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Glen Ellyn family law attorney child custody

In most cases, children’s parents who are not married try to live near each other to remain in their child’s life and maintain a good relationship. Some families, however, do not have both parents living in the same state. Maybe one parent had to relocate for their job or perhaps the parent moved out of state before realizing that they were having a child at all. Regardless of the reason behind the state spread, both parents continue to have rights and responsibilities over their child. Parents who are unmarried should have a parenting agreement created to ensure that these rights and responsibilities are outlined and have legal backing by a court of law. In cases like these, which state takes on the role of creating and enforcing child custody arrangements and parenting plans?

Interstate Child Custody

Making child custody agreements between states is known as interstate child custody. Unlike same-state parents, those living in two separate areas have additional hoops to jump through. The Uniform Child Custody Jurisdiction and Enforcement Act (UCCJEA) was created in 1997 to address this discrepancy first hand. This act is accepted nationwide and sets forth parameters regarding interstate custody. According to the UCCJEA, the primary determining factor when it comes to deciding which state has jurisdiction over the issue is where the child resides. 

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Cook County divorce attorney asset division

For some couples, the process of dividing marital assets during a divorce may not require much consideration. Families with only a few large assets, such as the marital home and family cars, can divide their marital property by allocating the family home to one spouse and giving the remaining large assets to the other. But what about families who have a bit more in the bank? The property division process requires additional consideration when the financial stakes are higher. Despite Illinois law requiring the equitable distribution of assets, many divorcing couples with a large portfolio of assets can, unfortunately, attempt to conceal a portion of their property and set it aside for themselves.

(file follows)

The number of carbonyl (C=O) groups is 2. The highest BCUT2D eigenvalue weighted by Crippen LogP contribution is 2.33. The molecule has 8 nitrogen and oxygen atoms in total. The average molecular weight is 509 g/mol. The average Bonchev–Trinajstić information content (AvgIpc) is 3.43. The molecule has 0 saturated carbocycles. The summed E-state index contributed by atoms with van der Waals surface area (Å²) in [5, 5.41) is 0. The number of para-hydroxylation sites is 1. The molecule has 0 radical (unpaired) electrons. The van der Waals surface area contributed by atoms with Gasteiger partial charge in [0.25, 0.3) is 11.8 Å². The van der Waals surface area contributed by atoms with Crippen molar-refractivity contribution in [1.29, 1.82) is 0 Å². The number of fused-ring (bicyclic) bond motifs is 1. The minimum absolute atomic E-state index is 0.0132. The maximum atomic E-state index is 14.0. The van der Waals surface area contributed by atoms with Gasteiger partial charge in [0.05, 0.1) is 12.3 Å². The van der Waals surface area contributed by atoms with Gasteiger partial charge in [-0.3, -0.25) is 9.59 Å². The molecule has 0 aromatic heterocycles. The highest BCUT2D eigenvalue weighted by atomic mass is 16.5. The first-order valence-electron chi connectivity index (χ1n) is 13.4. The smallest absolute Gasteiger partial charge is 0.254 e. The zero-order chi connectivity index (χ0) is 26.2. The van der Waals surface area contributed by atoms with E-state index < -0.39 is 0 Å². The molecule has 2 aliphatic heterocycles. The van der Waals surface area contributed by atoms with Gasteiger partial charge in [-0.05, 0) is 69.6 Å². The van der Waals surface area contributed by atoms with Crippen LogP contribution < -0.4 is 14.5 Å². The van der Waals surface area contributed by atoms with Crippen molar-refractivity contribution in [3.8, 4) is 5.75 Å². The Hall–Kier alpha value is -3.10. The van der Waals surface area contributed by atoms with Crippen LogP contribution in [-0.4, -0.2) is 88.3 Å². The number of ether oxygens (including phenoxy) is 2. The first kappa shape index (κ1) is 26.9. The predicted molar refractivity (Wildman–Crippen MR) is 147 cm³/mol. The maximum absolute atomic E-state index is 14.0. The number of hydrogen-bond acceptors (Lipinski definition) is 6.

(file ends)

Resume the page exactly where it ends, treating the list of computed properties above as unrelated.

Understanding the Discovery Process

The discovery process may not always be necessary when it comes to divorce. This step in the divorce process involves both legal and financial professionals taking a deep dive into the details of your finances by requesting official documents that present proof of all of the marital assets. In other words, it is an investigation tied to your divorce that ensures that both spouses are being honest about their marital assets. For couples who have an amicable relationship and can easily divide their minimal number of large assets, requiring discovery may seem unnecessary, but for those with a large amount of high net-worth assets, these additional measures should always be taken.

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